Cuban music blares from radios that broadcast from storefront and house windows. The aroma of high-octane “café Cubano” draws people into little bakeries and snack shops.
Visitors to the streets surrounding Calle Ocho (8th Street) may stop by “tabacaleras” to purchase cigars made with tobacco from Cuban seed that is grown in several Central American and Caribbean countries. They also may check out markets where what some consider unusual parts of pigs and other animals are sold, along with tropical fruits and vegetables.
At Domino Park, gray-haired men puffing on cigars loudly slap
tiles onto tables in good-natured competition. The contest of which player makes the loudest noise with his dominoes seems as important as who wins the game.
Coconut Grove is home to descendants of Bahamians who were among the first settlers in the area during the late 19th century. Bahamian-style wooden homes serve as reminders of those early residents.
They were followed by writers, artists and other intellectuals, and later by hippies and counter-culture types. In recent years, gentrification and rising housing costs have priced many of them out of the neighborhood. A multitude of shops, galleries and cafes have sprung up along what has evolved into one of Miami’s most pedestrian-friendly areas.
That is especially true at CocoWalk, a Mediterranean-style open-air mall that bustles with almost round-the-clock activity. Strollers may pause to listen to flamenco music, catch a comedy show or see a street magician baffle the crowd.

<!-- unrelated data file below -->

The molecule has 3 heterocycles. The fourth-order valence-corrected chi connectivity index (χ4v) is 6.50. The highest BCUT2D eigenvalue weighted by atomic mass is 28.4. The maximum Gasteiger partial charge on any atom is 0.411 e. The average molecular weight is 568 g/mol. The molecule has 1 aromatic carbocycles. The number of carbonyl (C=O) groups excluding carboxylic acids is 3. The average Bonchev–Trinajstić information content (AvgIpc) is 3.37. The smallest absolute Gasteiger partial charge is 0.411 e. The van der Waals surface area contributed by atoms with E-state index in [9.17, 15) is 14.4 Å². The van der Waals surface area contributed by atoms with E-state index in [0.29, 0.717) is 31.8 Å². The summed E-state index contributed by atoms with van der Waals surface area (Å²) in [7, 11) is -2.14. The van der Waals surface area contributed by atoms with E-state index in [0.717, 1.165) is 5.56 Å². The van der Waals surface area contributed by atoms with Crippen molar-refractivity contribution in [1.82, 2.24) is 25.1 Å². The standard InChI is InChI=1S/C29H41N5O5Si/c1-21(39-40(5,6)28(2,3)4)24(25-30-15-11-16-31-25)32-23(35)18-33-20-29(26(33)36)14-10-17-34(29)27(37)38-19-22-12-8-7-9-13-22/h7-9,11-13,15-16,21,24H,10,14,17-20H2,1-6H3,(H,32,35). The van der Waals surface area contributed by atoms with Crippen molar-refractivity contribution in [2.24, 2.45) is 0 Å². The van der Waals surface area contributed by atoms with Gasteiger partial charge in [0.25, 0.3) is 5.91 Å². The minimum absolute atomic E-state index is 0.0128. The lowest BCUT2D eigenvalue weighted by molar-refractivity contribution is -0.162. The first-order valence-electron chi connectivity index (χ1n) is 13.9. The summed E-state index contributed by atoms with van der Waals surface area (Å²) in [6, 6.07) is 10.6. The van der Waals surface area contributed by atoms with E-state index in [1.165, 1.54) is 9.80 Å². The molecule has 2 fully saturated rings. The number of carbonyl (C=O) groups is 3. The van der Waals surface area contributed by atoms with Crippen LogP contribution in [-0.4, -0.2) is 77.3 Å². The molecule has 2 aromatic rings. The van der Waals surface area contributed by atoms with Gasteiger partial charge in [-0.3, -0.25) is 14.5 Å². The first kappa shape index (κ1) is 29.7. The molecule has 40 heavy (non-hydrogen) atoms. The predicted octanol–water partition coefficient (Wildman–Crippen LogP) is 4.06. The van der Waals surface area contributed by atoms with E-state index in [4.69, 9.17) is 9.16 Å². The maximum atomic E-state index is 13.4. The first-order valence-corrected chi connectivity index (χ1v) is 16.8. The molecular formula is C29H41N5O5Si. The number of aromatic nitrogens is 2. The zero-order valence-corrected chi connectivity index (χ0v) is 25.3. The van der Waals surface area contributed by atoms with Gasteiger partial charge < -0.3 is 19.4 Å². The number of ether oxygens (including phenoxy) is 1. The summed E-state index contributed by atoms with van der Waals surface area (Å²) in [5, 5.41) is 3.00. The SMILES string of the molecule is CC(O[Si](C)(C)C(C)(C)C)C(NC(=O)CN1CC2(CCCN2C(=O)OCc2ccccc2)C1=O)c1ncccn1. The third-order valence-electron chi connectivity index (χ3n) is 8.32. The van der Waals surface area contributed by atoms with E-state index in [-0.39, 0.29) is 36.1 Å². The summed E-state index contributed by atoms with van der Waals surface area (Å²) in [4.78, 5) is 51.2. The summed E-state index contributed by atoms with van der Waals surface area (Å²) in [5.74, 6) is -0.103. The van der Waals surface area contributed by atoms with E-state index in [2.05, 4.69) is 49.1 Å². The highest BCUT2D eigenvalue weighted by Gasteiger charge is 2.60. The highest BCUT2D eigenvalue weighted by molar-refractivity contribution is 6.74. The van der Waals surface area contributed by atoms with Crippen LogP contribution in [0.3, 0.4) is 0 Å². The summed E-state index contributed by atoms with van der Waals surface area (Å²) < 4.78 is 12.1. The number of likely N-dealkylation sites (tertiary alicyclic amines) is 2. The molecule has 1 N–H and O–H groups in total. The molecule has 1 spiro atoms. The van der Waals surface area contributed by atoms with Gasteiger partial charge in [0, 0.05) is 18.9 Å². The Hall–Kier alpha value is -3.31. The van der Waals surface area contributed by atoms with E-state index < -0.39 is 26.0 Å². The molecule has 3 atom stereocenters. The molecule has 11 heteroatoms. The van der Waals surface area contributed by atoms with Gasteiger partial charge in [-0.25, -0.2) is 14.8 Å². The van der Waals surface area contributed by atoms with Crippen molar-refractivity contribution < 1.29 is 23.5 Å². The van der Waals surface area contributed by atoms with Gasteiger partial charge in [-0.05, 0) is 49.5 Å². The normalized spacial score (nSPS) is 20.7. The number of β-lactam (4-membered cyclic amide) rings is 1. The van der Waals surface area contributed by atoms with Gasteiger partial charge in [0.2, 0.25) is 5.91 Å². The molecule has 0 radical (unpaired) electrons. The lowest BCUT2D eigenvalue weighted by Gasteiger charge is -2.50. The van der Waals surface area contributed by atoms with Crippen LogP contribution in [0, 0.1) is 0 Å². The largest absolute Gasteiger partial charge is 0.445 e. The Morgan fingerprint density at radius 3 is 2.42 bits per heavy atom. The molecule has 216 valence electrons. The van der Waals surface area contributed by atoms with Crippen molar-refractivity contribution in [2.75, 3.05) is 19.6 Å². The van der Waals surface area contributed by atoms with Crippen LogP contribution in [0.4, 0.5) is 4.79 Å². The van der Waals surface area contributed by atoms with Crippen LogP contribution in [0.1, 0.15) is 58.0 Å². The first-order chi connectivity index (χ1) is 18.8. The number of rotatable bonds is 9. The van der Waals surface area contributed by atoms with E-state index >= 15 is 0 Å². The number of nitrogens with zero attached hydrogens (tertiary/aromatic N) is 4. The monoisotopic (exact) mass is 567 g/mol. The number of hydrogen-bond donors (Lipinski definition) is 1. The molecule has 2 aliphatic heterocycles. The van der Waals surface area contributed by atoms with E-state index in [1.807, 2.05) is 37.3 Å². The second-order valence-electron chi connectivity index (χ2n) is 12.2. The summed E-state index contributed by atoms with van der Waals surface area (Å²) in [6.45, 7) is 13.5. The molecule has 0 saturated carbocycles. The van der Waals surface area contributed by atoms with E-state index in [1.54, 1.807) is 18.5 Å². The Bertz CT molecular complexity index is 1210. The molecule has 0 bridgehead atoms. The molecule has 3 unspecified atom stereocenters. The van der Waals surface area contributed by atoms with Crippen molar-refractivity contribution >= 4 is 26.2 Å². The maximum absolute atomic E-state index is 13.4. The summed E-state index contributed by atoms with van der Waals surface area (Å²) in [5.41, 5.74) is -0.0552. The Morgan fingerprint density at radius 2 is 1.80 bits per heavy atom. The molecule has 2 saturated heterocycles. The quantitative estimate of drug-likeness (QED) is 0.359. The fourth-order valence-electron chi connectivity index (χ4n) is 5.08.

A must-see attraction in the neighborhood is the Vizcaya Museum and Gardens, the former home of millionaire industrialist James Deering. Built in the style of an Italian palazzo, the museum’s 34 rooms, of 70 in the mansion, are packed with costly art and antiques. Surrounding the opulent palace are European gardens encircled by the tangled wildlife of a Florida hammock.
Coral Gables, Miami, the “City Beautiful”
Coral Gables is adjacent to Little Havana, but far apart in terms of atmosphere. Built during the 1920s by developer George Merrick, who called it the “City Beautiful,” it was one of the first fully planned communities in the country.
Merrick envisioned a kind of American Venice, interlaced with canals lined by gracious Mediterranean-style homes, splashing fountains and ornate gateways. Broad boulevards and lush landscaping complete the picture. Adding a touch of whimsy are “international villages” with homes in French, Normandy, Dutch, Chinese and other modes.
The Venetian Pool, built in a quarry that provided stone for many Coral Gables homes, is a fantasyland of caves, arched bridges and waterfalls set among lush tropical foliage.
The feeling of fantasy evoked at Coral Gables stands in stark contrast to the earthy lifestyle in Little Haiti and Little Havana. It is this intriguing variety that presents enticing alternatives beyond the sun and sand vacation attractions that draw the majority of visitors to Miami.
If You Go
For more information about Miami/Miami Beach and its neighborhoods, log onto Miami and Beaches .